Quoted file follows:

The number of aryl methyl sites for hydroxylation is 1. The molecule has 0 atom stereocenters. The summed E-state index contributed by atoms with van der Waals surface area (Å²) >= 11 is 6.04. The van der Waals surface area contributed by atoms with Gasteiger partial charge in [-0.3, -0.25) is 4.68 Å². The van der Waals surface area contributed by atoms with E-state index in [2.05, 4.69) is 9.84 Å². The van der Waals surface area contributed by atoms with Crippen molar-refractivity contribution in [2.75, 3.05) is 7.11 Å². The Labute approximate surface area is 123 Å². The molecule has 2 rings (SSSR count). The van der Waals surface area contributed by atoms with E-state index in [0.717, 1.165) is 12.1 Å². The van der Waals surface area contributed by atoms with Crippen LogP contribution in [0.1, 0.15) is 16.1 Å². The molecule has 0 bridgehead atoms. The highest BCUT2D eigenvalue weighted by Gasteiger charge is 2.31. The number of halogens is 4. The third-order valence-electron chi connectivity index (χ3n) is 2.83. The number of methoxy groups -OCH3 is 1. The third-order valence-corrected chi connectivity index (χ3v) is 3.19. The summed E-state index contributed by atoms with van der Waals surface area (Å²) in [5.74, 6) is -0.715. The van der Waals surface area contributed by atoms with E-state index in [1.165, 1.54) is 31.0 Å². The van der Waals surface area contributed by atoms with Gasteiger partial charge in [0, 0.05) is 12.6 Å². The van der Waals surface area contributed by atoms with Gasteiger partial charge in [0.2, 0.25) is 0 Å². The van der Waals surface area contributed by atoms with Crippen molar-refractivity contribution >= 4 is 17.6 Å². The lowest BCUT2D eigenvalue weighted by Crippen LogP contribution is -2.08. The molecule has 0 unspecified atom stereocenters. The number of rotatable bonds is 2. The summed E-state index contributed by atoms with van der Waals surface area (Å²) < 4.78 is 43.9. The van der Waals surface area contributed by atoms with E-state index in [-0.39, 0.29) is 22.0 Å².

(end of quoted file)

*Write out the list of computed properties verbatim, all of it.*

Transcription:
The number of aryl methyl sites for hydroxylation is 1. The molecule has 0 atom stereocenters. The summed E-state index contributed by atoms with van der Waals surface area (Å²) >= 11 is 6.04. The van der Waals surface area contributed by atoms with Gasteiger partial charge in [-0.3, -0.25) is 4.68 Å². The van der Waals surface area contributed by atoms with E-state index in [2.05, 4.69) is 9.84 Å². The van der Waals surface area contributed by atoms with Crippen molar-refractivity contribution in [2.75, 3.05) is 7.11 Å². The Labute approximate surface area is 123 Å². The molecule has 2 rings (SSSR count). The van der Waals surface area contributed by atoms with E-state index in [0.717, 1.165) is 12.1 Å². The van der Waals surface area contributed by atoms with Crippen LogP contribution in [0.1, 0.15) is 16.1 Å². The molecule has 0 bridgehead atoms. The highest BCUT2D eigenvalue weighted by Gasteiger charge is 2.31. The number of halogens is 4. The third-order valence-electron chi connectivity index (χ3n) is 2.83. The number of methoxy groups -OCH3 is 1. The third-order valence-corrected chi connectivity index (χ3v) is 3.19. The summed E-state index contributed by atoms with van der Waals surface area (Å²) in [5.74, 6) is -0.715. The van der Waals surface area contributed by atoms with E-state index in [1.165, 1.54) is 31.0 Å². The van der Waals surface area contributed by atoms with Gasteiger partial charge in [0, 0.05) is 12.6 Å². The van der Waals surface area contributed by atoms with Gasteiger partial charge in [0.2, 0.25) is 0 Å². The van der Waals surface area contributed by atoms with Crippen molar-refractivity contribution >= 4 is 17.6 Å². The lowest BCUT2D eigenvalue weighted by Crippen LogP contribution is -2.08. The molecule has 0 unspecified atom stereocenters. The number of rotatable bonds is 2. The summed E-state index contributed by atoms with van der Waals surface area (Å²) < 4.78 is 43.9. The van der Waals surface area contributed by atoms with E-state index in [-0.39, 0.29) is 22.0 Å².